A look at the Roman situation is useful here. Roman law allowed divorce at the will of either party to a marriage. Among the elite, marriages were essentially about the alliance of a man with his father-in-law, via the medium of a wife; divorce was common if a better alliance became available. (The extent to which Roman women’s ‘freedom’ to divorce benefited them should not be overestimated: for one thing, they would automatically lose custody of any children, and it is also clear that they were sometimes forced to divorce by their family of birth). Such a pattern of divorce was associated with extreme competition between elite men and social instability. Limitations on divorce were an obvious way of restricting such competition and encouraging stability. The first Christian Roman emperors therefore produced marriage laws which restricted the occasions for divorce, but in a gendered-biased way: men could obtain divorces for serious transgressions by their wives, women for extreme transgressions by their husbands. Carolingian rulers pushed the restrictions even further, making marriage theoretically indissoluble.

Here again, we seem to have a ‘trapdoor’ ideology: once divorce has been restricted to enhance social stability, it’s hard to allow it again, and relatively easy to tighten it. It takes a much more individualistic society (such as Victorian and post-Victorian Britain) to accept as a general argument that individual happiness should be given preference to collective stability in divorce cases. The ideology of indissolubility remained consistent for a millennium and more, even if (as with 2500 years of Western monogamy), there were practical loopholes which some elite men could use to get round the rules.

I want to finish with a feminist question: were these historically specific developments of socially imposed universal monogamy and indissoluble marriage good for women collectively? I think there is a pretty good argument that SIUM was. It might be possible to claim that polygyny economically benefits some individual women, but on the whole, it increases conflict between women within a household. It’s hard to argue that most secondary wives, concubines etc get much benefit from the institution, and modern polygynous societies are certainly not noted for good treatment of women.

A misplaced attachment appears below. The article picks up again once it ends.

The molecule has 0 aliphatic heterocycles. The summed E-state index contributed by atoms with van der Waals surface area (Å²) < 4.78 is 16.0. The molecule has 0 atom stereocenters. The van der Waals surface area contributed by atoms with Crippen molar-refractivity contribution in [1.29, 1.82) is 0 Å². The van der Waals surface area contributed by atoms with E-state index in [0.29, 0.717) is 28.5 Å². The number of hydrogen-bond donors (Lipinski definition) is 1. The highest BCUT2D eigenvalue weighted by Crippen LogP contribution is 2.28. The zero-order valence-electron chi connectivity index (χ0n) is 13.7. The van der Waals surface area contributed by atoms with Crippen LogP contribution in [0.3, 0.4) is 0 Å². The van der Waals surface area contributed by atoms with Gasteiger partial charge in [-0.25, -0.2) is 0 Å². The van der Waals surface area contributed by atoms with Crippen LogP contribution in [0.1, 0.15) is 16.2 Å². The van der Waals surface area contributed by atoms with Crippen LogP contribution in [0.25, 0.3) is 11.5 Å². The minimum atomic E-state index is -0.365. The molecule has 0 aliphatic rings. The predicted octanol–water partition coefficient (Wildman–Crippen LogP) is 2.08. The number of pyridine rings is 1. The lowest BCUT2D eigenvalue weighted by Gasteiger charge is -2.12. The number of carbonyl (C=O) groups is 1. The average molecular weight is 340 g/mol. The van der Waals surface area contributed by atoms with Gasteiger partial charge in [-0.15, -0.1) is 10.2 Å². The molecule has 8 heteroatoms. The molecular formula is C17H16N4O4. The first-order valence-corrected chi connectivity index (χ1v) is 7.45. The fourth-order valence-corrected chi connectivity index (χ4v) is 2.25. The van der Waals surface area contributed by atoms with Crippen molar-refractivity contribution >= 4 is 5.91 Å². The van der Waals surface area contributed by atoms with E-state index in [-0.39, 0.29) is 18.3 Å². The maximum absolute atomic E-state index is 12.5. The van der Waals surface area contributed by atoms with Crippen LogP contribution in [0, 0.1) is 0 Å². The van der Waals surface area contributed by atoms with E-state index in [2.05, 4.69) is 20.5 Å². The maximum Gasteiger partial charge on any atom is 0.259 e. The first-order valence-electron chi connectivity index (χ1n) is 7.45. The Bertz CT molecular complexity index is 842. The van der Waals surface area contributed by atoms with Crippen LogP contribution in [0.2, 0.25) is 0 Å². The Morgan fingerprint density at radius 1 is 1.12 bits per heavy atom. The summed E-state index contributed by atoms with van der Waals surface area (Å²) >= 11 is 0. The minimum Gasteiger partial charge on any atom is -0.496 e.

It’s harder to argue that indissoluble marriage has on the whole, benefited women: an important part of the feminist movement back to the eighteenth century has argued for liberalisation of the divorce laws. However, the principle of indissoluble marriage did have one advantage for feminists: it made divorce reform in the modern period an issue of personal concern for men, not just women. If restrictions on divorce in the late antique and early medieval West had been applied to women only (as happened in Judaism and Islam), I suspect that modern divorce laws would have taken much longer to lose their gender bias. Social agreements between groups of men in long-ago Western patriarchies have sometimes had the side-effect of long-term benefits for women as a group, even if that was not the aim of the patriarchs concerned.

2 thoughts on “Patriarchy, monogamy and divorce

  1. Sometimes it’s worth thinking about how social change might benefit the much-loved daughters of powerful men. In 19th-20th century Muslim societies the first women educated were rich ones, with the encouragement or acceptance of otherwise conservative fathers.


  2. From the point of view of behavioral biology it’s totally obvious that monogamy is the sex egalitarian system. Check out the fact that the more a species is monogamous (aka pair-bonding species vs tournament species), the less different males and females are.


Leave a Reply

Fill in your details below or click an icon to log in: Logo

You are commenting using your account. Log Out / Change )

Twitter picture

You are commenting using your Twitter account. Log Out / Change )

Facebook photo

You are commenting using your Facebook account. Log Out / Change )

Google+ photo

You are commenting using your Google+ account. Log Out / Change )

Connecting to %s